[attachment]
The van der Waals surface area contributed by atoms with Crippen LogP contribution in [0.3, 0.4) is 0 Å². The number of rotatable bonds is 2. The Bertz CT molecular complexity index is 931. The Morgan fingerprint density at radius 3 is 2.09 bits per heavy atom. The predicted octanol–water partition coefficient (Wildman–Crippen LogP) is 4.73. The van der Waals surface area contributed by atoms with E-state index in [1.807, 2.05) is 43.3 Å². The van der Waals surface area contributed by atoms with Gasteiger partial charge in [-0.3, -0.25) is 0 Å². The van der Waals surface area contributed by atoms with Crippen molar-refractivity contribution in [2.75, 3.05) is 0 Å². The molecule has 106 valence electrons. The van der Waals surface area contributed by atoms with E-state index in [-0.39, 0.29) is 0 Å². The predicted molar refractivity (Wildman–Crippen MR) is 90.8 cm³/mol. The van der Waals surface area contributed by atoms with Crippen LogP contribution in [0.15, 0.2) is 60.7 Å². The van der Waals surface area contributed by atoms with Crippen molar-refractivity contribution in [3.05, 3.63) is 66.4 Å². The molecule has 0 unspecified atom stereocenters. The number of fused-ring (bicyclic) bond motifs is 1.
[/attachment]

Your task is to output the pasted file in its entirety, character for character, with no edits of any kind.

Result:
The van der Waals surface area contributed by atoms with Crippen LogP contribution in [0.3, 0.4) is 0 Å². The number of rotatable bonds is 2. The Bertz CT molecular complexity index is 931. The Morgan fingerprint density at radius 3 is 2.09 bits per heavy atom. The predicted octanol–water partition coefficient (Wildman–Crippen LogP) is 4.73. The van der Waals surface area contributed by atoms with E-state index in [1.807, 2.05) is 43.3 Å². The van der Waals surface area contributed by atoms with Gasteiger partial charge in [-0.3, -0.25) is 0 Å². The van der Waals surface area contributed by atoms with Crippen molar-refractivity contribution in [2.75, 3.05) is 0 Å². The molecule has 106 valence electrons. The van der Waals surface area contributed by atoms with E-state index in [-0.39, 0.29) is 0 Å². The predicted molar refractivity (Wildman–Crippen MR) is 90.8 cm³/mol. The van der Waals surface area contributed by atoms with Crippen LogP contribution in [0.15, 0.2) is 60.7 Å². The van der Waals surface area contributed by atoms with Crippen molar-refractivity contribution in [3.05, 3.63) is 66.4 Å². The molecule has 0 unspecified atom stereocenters. The number of fused-ring (bicyclic) bond motifs is 1.